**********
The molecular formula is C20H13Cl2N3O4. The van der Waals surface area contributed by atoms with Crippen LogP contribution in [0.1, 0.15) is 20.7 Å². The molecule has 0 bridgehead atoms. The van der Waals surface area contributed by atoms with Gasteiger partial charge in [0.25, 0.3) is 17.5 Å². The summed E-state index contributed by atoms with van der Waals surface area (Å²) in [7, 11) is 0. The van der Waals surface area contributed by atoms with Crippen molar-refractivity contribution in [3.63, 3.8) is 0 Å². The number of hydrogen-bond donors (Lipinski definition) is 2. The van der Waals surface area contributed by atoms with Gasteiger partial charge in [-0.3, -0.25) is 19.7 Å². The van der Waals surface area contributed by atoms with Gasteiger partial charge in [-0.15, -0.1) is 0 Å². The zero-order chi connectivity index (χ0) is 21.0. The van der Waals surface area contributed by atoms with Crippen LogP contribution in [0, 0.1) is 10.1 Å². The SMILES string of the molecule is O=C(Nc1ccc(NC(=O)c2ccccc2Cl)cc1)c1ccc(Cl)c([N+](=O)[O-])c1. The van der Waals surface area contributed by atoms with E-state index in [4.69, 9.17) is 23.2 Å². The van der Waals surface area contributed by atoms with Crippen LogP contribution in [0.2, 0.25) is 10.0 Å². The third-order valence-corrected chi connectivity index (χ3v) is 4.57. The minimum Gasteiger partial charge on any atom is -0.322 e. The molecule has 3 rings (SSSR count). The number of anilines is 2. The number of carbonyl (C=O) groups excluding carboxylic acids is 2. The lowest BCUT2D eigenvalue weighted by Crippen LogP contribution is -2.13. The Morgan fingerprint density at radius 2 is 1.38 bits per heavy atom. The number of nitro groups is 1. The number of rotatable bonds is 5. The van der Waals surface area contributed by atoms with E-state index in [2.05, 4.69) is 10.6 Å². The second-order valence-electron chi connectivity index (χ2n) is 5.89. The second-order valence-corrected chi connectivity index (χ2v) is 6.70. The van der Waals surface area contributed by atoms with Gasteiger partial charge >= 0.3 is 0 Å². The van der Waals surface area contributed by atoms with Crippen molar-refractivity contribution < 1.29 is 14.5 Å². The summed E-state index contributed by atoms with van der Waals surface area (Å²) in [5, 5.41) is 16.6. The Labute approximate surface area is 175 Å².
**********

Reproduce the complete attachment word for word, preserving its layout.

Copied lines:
The molecular formula is C20H13Cl2N3O4. The van der Waals surface area contributed by atoms with Crippen LogP contribution in [0.1, 0.15) is 20.7 Å². The molecule has 0 bridgehead atoms. The van der Waals surface area contributed by atoms with Gasteiger partial charge in [0.25, 0.3) is 17.5 Å². The summed E-state index contributed by atoms with van der Waals surface area (Å²) in [7, 11) is 0. The van der Waals surface area contributed by atoms with Crippen molar-refractivity contribution in [3.63, 3.8) is 0 Å². The number of hydrogen-bond donors (Lipinski definition) is 2. The van der Waals surface area contributed by atoms with Gasteiger partial charge in [-0.3, -0.25) is 19.7 Å². The van der Waals surface area contributed by atoms with Gasteiger partial charge in [-0.15, -0.1) is 0 Å². The zero-order chi connectivity index (χ0) is 21.0. The van der Waals surface area contributed by atoms with Crippen LogP contribution in [0, 0.1) is 10.1 Å². The SMILES string of the molecule is O=C(Nc1ccc(NC(=O)c2ccccc2Cl)cc1)c1ccc(Cl)c([N+](=O)[O-])c1. The van der Waals surface area contributed by atoms with E-state index in [4.69, 9.17) is 23.2 Å². The van der Waals surface area contributed by atoms with Crippen LogP contribution in [0.2, 0.25) is 10.0 Å². The third-order valence-corrected chi connectivity index (χ3v) is 4.57. The minimum Gasteiger partial charge on any atom is -0.322 e. The molecule has 3 rings (SSSR count). The number of anilines is 2. The number of carbonyl (C=O) groups excluding carboxylic acids is 2. The lowest BCUT2D eigenvalue weighted by Crippen LogP contribution is -2.13. The Morgan fingerprint density at radius 2 is 1.38 bits per heavy atom. The number of nitro groups is 1. The number of rotatable bonds is 5. The van der Waals surface area contributed by atoms with E-state index in [2.05, 4.69) is 10.6 Å². The second-order valence-electron chi connectivity index (χ2n) is 5.89. The second-order valence-corrected chi connectivity index (χ2v) is 6.70. The van der Waals surface area contributed by atoms with Gasteiger partial charge >= 0.3 is 0 Å². The van der Waals surface area contributed by atoms with Crippen molar-refractivity contribution < 1.29 is 14.5 Å². The summed E-state index contributed by atoms with van der Waals surface area (Å²) in [5, 5.41) is 16.6. The Labute approximate surface area is 175 Å².